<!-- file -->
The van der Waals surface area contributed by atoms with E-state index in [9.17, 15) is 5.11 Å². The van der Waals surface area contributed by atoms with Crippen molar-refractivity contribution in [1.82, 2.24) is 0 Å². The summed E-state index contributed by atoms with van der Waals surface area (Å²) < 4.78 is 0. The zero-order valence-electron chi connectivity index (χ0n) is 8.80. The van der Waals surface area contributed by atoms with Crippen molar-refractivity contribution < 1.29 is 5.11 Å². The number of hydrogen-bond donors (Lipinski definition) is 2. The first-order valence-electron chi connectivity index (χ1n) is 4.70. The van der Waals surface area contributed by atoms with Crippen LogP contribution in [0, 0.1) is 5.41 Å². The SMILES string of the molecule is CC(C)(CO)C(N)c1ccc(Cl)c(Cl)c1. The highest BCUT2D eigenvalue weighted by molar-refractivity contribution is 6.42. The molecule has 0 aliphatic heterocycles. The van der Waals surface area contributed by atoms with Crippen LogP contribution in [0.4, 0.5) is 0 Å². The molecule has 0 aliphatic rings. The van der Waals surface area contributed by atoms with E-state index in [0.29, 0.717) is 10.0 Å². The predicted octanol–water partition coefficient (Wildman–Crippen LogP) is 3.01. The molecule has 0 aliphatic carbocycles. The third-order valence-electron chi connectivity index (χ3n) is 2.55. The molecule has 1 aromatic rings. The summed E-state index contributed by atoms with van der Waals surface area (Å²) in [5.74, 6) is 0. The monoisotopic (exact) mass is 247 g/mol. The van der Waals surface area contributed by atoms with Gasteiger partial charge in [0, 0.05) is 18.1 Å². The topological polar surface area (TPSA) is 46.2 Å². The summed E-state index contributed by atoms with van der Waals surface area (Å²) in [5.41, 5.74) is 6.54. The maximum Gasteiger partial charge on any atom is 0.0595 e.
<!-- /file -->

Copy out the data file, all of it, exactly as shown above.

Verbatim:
The van der Waals surface area contributed by atoms with E-state index in [9.17, 15) is 5.11 Å². The van der Waals surface area contributed by atoms with Crippen molar-refractivity contribution in [1.82, 2.24) is 0 Å². The summed E-state index contributed by atoms with van der Waals surface area (Å²) < 4.78 is 0. The zero-order valence-electron chi connectivity index (χ0n) is 8.80. The van der Waals surface area contributed by atoms with Crippen molar-refractivity contribution < 1.29 is 5.11 Å². The number of hydrogen-bond donors (Lipinski definition) is 2. The first-order valence-electron chi connectivity index (χ1n) is 4.70. The van der Waals surface area contributed by atoms with Crippen LogP contribution in [0, 0.1) is 5.41 Å². The SMILES string of the molecule is CC(C)(CO)C(N)c1ccc(Cl)c(Cl)c1. The highest BCUT2D eigenvalue weighted by molar-refractivity contribution is 6.42. The molecule has 0 aliphatic heterocycles. The van der Waals surface area contributed by atoms with Crippen LogP contribution in [0.4, 0.5) is 0 Å². The molecule has 0 aliphatic rings. The van der Waals surface area contributed by atoms with E-state index in [0.29, 0.717) is 10.0 Å². The predicted octanol–water partition coefficient (Wildman–Crippen LogP) is 3.01. The molecule has 0 aliphatic carbocycles. The third-order valence-electron chi connectivity index (χ3n) is 2.55. The molecule has 1 aromatic rings. The summed E-state index contributed by atoms with van der Waals surface area (Å²) in [5.74, 6) is 0. The monoisotopic (exact) mass is 247 g/mol. The van der Waals surface area contributed by atoms with Gasteiger partial charge in [0, 0.05) is 18.1 Å². The topological polar surface area (TPSA) is 46.2 Å². The summed E-state index contributed by atoms with van der Waals surface area (Å²) in [5.41, 5.74) is 6.54. The maximum Gasteiger partial charge on any atom is 0.0595 e.